Language vs. logicOctober 12 2010 at 2:17 PM
|Luke Parrish (Login lsparrish)|
Suppose I arrive on a planet where the local inhabitants are all white and male, and thus their word for "human" explicitly includes the properties "whiteness" and "maleness". I attempt to point out the potential existence of humans who do not share these properties.
The local inhabitants might at that point accuse me of redefining words to suit my own preferences. Their word "human" means, precisely, "white male human", and nothing more or less. And why should they change their dictionary the moment a black female human hypothetically arrives from earth?
You could add whiteness and maleness to the black female human, or you could subtract whiteness and maleness from a white male human -- it is a trivial distinction among humans, and certainly nothing to do with being human as we define it. But the local inhabitants of this planet would see it as a drastic oscillation between human and nonhuman, because their framework for describing humans is simply not flexible enough to account for non-white or non-male humans.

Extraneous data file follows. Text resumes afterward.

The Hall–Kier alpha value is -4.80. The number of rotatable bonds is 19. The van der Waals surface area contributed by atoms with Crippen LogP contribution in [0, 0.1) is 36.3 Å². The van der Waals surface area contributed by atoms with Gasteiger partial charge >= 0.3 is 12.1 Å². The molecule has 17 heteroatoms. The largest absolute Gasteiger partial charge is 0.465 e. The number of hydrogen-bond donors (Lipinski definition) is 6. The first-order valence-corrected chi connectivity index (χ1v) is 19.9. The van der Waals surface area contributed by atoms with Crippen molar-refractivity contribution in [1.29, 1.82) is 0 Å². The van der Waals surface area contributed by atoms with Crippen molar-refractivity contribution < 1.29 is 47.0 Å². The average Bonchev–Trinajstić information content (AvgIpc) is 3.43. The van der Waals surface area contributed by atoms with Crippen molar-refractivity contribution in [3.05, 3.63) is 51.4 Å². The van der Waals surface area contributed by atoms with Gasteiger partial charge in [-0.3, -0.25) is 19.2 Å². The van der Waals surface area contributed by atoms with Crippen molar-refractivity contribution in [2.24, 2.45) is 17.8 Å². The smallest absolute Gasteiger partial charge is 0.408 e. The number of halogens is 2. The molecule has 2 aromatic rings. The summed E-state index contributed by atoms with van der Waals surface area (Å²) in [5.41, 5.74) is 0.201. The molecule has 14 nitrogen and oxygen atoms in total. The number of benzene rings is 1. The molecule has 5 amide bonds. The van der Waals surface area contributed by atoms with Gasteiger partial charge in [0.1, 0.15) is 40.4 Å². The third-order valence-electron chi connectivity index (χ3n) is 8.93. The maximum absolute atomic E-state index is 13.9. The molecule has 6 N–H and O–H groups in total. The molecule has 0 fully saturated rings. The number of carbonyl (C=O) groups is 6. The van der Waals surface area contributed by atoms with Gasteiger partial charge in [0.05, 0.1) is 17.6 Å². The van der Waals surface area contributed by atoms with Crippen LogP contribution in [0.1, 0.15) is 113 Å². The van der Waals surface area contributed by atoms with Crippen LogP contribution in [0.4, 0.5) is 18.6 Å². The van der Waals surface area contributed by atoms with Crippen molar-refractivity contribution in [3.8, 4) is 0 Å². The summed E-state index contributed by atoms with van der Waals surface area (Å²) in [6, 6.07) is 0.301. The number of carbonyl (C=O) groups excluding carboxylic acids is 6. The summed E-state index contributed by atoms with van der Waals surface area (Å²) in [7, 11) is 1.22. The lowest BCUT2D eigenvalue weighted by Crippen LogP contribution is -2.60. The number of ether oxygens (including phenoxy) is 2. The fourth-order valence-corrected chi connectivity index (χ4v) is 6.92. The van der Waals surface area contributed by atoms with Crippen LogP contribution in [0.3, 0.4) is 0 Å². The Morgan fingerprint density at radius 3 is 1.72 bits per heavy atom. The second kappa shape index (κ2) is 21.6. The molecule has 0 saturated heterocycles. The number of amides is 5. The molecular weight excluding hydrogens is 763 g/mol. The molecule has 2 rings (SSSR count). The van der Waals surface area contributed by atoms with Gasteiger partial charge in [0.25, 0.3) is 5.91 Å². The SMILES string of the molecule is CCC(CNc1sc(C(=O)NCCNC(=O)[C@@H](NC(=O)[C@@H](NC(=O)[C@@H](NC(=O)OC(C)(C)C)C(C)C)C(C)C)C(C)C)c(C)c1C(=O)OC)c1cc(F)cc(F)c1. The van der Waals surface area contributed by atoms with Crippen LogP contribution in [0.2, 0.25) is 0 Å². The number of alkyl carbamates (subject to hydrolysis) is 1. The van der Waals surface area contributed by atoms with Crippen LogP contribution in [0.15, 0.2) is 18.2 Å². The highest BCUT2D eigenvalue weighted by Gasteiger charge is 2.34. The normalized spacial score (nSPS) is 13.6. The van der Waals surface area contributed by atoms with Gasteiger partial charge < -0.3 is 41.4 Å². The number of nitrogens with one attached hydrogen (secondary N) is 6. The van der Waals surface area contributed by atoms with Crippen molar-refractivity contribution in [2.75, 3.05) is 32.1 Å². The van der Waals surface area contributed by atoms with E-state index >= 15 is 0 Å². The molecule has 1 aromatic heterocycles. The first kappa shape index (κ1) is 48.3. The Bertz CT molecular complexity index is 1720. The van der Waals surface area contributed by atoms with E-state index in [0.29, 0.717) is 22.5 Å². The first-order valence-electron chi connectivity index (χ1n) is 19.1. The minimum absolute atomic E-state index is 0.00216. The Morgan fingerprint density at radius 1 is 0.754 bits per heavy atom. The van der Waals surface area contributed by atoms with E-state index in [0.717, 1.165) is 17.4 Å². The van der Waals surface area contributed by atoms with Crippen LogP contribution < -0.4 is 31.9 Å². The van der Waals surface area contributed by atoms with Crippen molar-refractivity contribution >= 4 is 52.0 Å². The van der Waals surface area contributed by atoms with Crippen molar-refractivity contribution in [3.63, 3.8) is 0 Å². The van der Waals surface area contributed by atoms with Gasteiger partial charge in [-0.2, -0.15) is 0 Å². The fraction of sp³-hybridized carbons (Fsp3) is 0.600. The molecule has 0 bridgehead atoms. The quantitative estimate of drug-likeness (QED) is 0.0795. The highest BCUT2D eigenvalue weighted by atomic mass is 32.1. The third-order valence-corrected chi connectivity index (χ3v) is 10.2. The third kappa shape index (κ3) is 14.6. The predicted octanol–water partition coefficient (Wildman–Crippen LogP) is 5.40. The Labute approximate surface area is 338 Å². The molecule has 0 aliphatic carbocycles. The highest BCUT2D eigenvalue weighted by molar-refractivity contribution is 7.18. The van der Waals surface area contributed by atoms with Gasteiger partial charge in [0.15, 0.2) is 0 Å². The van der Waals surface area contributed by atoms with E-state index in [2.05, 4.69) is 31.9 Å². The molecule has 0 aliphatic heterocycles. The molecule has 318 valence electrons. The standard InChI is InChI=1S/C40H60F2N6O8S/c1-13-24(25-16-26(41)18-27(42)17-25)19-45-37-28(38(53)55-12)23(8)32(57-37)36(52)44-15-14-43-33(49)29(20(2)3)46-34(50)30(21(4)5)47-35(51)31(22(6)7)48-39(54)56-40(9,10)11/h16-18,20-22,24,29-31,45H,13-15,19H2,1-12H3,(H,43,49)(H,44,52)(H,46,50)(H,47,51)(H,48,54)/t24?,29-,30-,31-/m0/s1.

So it is with my debate with Bob on whether a "complete description of a hydrogen atom" matches criteria for "a real hydrogen atom". It admittedly lacks several features we assume are the default for hydrogen atoms in the physical universe: time passing synchronously as a matter of course, and the ability to interact directly with other physical hydrogen atoms.
But ultimately, if you took those away from a physical hydrogen atom, it would still be a hydrogen atom. It does not matter whether the atom is traveling at near the speed of light or is falling into a black hole -- we describe it as a hydrogen atom nonetheless. So too is the description on paper a real hydrogen atom. Simply add the ability to generate fields in accordance with its description, and the ability to change over time in accordance to physical rules.
It's not that complicated.
You might argue that my method could produce a mere robo-atom -- a precision field generator remotely controlled by a computer. But the distinction between a robo-atom and a normal atom is arbitrary as far as any empirical outcome (accounted for in the mechanism) is concerned, which is my point. There's no reason not to call it an atom. It is a different kind of atom on a low level, if the mechanism by which it makes those computations and projects those fields is different, but that doesn't matter as far as important things like sustaining life by being a part of a water molecule is concerned.